Fill in the Blank (10 Questions)

Gratitude Might Be the Secret to Happiness | True or False

True or False (5 Questions)

And that’s it for today’s English lesson, where you can improve your English with the news and current events. Do you have any comments or special requests for us for the next edition of Learn English with the News? Be sure to leave any feedback you have in the comments section below. We would love to help you on your quest to learn the English language!

For other Learn English with the News segments, be sure to check out the rest of our posts:

https://scrambledeggsinglese.it/tag/learn-english-with-the-news/

Full text:

A new poll suggests that the secret to happiness may be expressing gratitude.

A random survey of 2,000 Americans examined a potential connection between gratitude and happiness. It showed that 65% of respondents who report that they’re very happy on a daily basis were more likely to give thanks.

One-third of respondents said they “always” express gratitude in their everyday lives. Of those, 62% said they were “very satisfied” with their lives.

When people are proactive about being grateful, it changes their brain to look for positives instead of the negatives. Acknowledging someone has a large impact on making people feel that their everyday efforts make a difference: feeling appreciated improves their quality of life.

One study done at UC Berkeley showed that people who practice gratitude consistently report many benefits, including: Higher levels of positive emotions; more joy and pleasure, more optimism and happiness, being more helpful, generous, compassionate, and forgiving, feeling less lonely and isolated.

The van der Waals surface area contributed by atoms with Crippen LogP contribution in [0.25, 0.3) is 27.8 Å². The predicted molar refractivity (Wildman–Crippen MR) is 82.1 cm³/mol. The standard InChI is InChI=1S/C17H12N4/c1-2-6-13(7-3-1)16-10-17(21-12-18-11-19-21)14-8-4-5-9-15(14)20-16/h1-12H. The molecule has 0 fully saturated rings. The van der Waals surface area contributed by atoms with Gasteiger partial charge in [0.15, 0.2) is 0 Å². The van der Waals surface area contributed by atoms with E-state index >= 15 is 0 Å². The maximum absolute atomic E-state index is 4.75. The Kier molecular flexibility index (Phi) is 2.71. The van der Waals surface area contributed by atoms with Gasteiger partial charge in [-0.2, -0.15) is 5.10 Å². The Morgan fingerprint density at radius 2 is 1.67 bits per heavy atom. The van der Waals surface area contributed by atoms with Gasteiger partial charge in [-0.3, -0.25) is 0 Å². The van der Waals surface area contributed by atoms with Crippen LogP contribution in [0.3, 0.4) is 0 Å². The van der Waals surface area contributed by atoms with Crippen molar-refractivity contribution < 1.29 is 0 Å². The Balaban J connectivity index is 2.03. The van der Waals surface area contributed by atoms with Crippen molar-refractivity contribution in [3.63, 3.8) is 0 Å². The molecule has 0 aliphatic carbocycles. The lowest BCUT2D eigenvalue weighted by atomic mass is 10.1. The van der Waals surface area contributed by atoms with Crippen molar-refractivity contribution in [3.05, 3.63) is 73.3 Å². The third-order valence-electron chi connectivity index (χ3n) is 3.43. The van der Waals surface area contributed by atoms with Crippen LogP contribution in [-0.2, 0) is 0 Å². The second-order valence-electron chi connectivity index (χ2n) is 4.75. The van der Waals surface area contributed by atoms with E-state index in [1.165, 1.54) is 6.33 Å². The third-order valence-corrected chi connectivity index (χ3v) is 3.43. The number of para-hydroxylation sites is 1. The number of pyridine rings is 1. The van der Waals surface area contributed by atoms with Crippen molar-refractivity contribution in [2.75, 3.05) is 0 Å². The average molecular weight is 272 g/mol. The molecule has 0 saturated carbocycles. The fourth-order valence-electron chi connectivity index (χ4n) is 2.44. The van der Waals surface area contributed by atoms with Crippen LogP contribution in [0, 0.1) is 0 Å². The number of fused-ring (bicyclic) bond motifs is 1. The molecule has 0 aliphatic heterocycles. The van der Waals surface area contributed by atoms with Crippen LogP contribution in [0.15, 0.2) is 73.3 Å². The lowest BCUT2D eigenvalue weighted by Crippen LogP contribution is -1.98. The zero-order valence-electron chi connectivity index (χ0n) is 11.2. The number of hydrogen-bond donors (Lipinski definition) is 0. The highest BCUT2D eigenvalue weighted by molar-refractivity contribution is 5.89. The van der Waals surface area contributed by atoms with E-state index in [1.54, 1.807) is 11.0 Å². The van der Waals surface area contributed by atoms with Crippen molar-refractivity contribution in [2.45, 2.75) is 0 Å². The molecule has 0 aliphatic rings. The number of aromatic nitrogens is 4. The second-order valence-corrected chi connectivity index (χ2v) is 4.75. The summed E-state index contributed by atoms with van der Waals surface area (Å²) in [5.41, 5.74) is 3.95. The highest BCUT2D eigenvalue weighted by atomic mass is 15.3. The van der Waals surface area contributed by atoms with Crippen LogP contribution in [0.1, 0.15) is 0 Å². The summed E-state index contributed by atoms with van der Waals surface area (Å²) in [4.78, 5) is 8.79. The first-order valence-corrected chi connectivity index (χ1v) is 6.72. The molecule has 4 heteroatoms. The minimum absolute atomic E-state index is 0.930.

Couple Finds Coins Worth $250,000 Under Their Floor

Treasure
Gold coins. Treasure!

Some people have all the luck. Every now and then someone does a little renovating and comes across a bit of life-changing loot. Who wouldn’t want to find some extra cash stashed away in some hidden spot in their home?

Watch the video and then do the accompanying English language exercises on our website.

The news is a consistent source of entertainment, knowledge and discovery that never ceases to exist and always comes out with more and more material each day. Because it plays such a vital part in our lives and is so important to keep up with, it is without a doubt a piece of your everyday routine that can’t go ignored.

Whether it is to understand the ramifications of recent legislation passed, to hear about recent events and grasp the potential consequences to your country, or simply hear about what is happening in other countries in order to compare them to what’s happening in yours, the news is certainly a staple in our lives and the most consistent way to get information.